"Football is not a matter of life and death, it’s much more than that."
When the great Bill Shankly said this, he had transformed Liverpool into one of the most feared teams in the history of club football.
Decades on, it seems the entire footballing world has taken to this famous philosophy by one of the most prominent managers of all time.
The revolution of the underdogs was started by Leicester City in England and now the baton has passed on to teams like Iceland and Ireland, to name a few in Euro 2016.
|Iceland's midfielder Arnor Traustason celebrates with Birkir Bjarnason (left).
The Germans, the Spanish and the French will always be there. The English will always make it to quarters and lose on penalties. A mysterious young team will rout the defending champions and become a force to be reckoned with.
A new golden generation of a European heavyweight will always fail to glitter to their maximum potential. But a "David" story is what catches the imagination of the world. They automatically become everyone's second team - just ask the American Dream Team of 1980.
The image of Ireland and Manchester United icon Roy Keane crying and hugging coach Martin O’Neill after Ireland stunned Italy is doing the rounds on the internet.
Gianluigi Buffon congratulate Martin O'Neill and Roy Keane. Keane in tears? pic.twitter.com/1z0CJoCJJl— SemperFiUnited (@SemperFiUnited) June 22, 2016
This is the same Keano who has more number of red cards than goals scored to his name scored in his illustrious career. The same Keano who even frightened Sir Alex Ferguson so much the gaffer asked him to leave Manchester United.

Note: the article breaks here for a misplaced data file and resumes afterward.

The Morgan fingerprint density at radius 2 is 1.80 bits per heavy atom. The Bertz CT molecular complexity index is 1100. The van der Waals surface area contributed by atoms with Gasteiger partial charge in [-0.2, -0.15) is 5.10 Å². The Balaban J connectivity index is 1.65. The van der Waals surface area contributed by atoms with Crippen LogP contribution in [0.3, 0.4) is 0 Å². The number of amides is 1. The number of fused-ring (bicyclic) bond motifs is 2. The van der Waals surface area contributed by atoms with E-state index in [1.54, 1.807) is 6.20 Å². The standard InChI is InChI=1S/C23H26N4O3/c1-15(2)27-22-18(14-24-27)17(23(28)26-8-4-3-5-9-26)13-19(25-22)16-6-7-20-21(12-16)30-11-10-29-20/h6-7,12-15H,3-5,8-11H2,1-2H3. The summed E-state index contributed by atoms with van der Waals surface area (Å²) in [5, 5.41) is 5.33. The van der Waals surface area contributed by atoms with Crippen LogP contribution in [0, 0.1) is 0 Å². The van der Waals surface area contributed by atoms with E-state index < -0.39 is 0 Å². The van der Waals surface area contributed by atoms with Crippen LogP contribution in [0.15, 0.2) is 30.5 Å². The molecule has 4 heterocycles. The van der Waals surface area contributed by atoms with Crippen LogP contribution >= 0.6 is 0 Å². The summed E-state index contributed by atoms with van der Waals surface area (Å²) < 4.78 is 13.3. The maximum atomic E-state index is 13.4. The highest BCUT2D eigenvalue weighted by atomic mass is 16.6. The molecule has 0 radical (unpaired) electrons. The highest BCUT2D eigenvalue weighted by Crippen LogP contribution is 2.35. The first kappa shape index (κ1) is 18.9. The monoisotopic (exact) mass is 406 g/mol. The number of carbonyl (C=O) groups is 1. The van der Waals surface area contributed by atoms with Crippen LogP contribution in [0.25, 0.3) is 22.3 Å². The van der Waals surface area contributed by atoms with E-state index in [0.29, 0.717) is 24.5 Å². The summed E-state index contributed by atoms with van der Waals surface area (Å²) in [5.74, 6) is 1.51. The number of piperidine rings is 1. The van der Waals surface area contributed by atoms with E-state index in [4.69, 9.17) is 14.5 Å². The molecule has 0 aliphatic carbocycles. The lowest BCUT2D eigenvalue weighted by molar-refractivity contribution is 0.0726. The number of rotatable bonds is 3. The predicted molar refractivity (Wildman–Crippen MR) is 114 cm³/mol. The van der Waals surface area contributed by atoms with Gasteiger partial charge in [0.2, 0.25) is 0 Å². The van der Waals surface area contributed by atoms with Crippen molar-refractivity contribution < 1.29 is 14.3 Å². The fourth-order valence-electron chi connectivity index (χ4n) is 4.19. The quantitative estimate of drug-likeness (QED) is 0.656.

His reaction is being hailed as the barometer of the achievement by Ireland to enter the last-16.
For Iceland though, progressing into the pre-quarters is equivalent to learning how to fly a quinjet when you are one-year-old. Following their celebratory "antics" after holding Portugal to a draw, Cristiano Ronaldo branded Iceland as a team with "small mentality".
"Winter" probably came a bit too early for the three-time Ballon d'Or winner's liking. As it happens, the "small" Ireland has a win under its belt. More than what can be said for a winless Portugal, who only drew all their group matches.
People often forget Wales. Take out Gareth Bale and Aaron Ramsey, and they are quite similar to Arsenal - a team capable of finishing fourth even if only three teams are participating. But the Dragons topped a group that had Wayne Rooney, Marek Hamsik and hooligans.
This is the same Welsh side that were languishing below 115 in FIFA world rankings in 2011. Five years down the line, they have taken Europe by storm. This is the Cinderella story Indian football can take inspiration from.
Switzerland and Poland round off a brilliant campaign by the so-called small teams at one of the biggest stages. It seems the decision of having more number of teams in Euro Championships is working quite well for UEFA.
But that doesn’t mean "he who shall not be named" didn’t take money from "you know who".